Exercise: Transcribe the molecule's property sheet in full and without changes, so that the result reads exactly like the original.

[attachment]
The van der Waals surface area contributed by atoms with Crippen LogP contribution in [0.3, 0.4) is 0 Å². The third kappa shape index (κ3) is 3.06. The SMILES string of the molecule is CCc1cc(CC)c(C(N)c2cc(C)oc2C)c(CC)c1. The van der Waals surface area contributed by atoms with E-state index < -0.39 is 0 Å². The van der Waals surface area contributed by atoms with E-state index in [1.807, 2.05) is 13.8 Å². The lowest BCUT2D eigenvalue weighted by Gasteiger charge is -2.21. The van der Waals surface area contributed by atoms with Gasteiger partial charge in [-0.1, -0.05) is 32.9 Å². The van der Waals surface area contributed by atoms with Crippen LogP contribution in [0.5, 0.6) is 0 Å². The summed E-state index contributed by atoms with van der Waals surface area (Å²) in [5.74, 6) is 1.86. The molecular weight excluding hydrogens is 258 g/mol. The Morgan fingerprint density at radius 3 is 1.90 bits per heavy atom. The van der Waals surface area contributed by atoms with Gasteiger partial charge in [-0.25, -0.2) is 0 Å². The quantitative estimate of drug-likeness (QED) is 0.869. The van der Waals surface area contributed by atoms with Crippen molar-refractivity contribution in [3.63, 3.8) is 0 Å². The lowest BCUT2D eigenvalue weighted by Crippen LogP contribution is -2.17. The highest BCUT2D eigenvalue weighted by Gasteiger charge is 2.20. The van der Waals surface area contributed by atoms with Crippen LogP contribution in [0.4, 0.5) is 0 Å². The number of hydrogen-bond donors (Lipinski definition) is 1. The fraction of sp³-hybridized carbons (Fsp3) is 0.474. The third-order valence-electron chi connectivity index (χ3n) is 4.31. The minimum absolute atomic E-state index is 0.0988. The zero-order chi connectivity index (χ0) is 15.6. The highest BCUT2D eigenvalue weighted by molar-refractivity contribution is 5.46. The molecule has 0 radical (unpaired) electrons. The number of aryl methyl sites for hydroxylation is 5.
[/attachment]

The van der Waals surface area contributed by atoms with Crippen LogP contribution in [0.3, 0.4) is 0 Å². The third kappa shape index (κ3) is 3.06. The SMILES string of the molecule is CCc1cc(CC)c(C(N)c2cc(C)oc2C)c(CC)c1. The van der Waals surface area contributed by atoms with E-state index < -0.39 is 0 Å². The van der Waals surface area contributed by atoms with E-state index in [1.807, 2.05) is 13.8 Å². The lowest BCUT2D eigenvalue weighted by Gasteiger charge is -2.21. The van der Waals surface area contributed by atoms with Gasteiger partial charge in [-0.1, -0.05) is 32.9 Å². The van der Waals surface area contributed by atoms with Crippen LogP contribution in [0.5, 0.6) is 0 Å². The summed E-state index contributed by atoms with van der Waals surface area (Å²) in [5.74, 6) is 1.86. The molecular weight excluding hydrogens is 258 g/mol. The Morgan fingerprint density at radius 3 is 1.90 bits per heavy atom. The van der Waals surface area contributed by atoms with Gasteiger partial charge in [-0.25, -0.2) is 0 Å². The quantitative estimate of drug-likeness (QED) is 0.869. The van der Waals surface area contributed by atoms with Crippen molar-refractivity contribution in [3.63, 3.8) is 0 Å². The lowest BCUT2D eigenvalue weighted by Crippen LogP contribution is -2.17. The highest BCUT2D eigenvalue weighted by Gasteiger charge is 2.20. The van der Waals surface area contributed by atoms with Crippen LogP contribution in [0.4, 0.5) is 0 Å². The number of hydrogen-bond donors (Lipinski definition) is 1. The fraction of sp³-hybridized carbons (Fsp3) is 0.474. The third-order valence-electron chi connectivity index (χ3n) is 4.31. The minimum absolute atomic E-state index is 0.0988. The zero-order chi connectivity index (χ0) is 15.6. The highest BCUT2D eigenvalue weighted by molar-refractivity contribution is 5.46. The molecule has 0 radical (unpaired) electrons. The number of aryl methyl sites for hydroxylation is 5.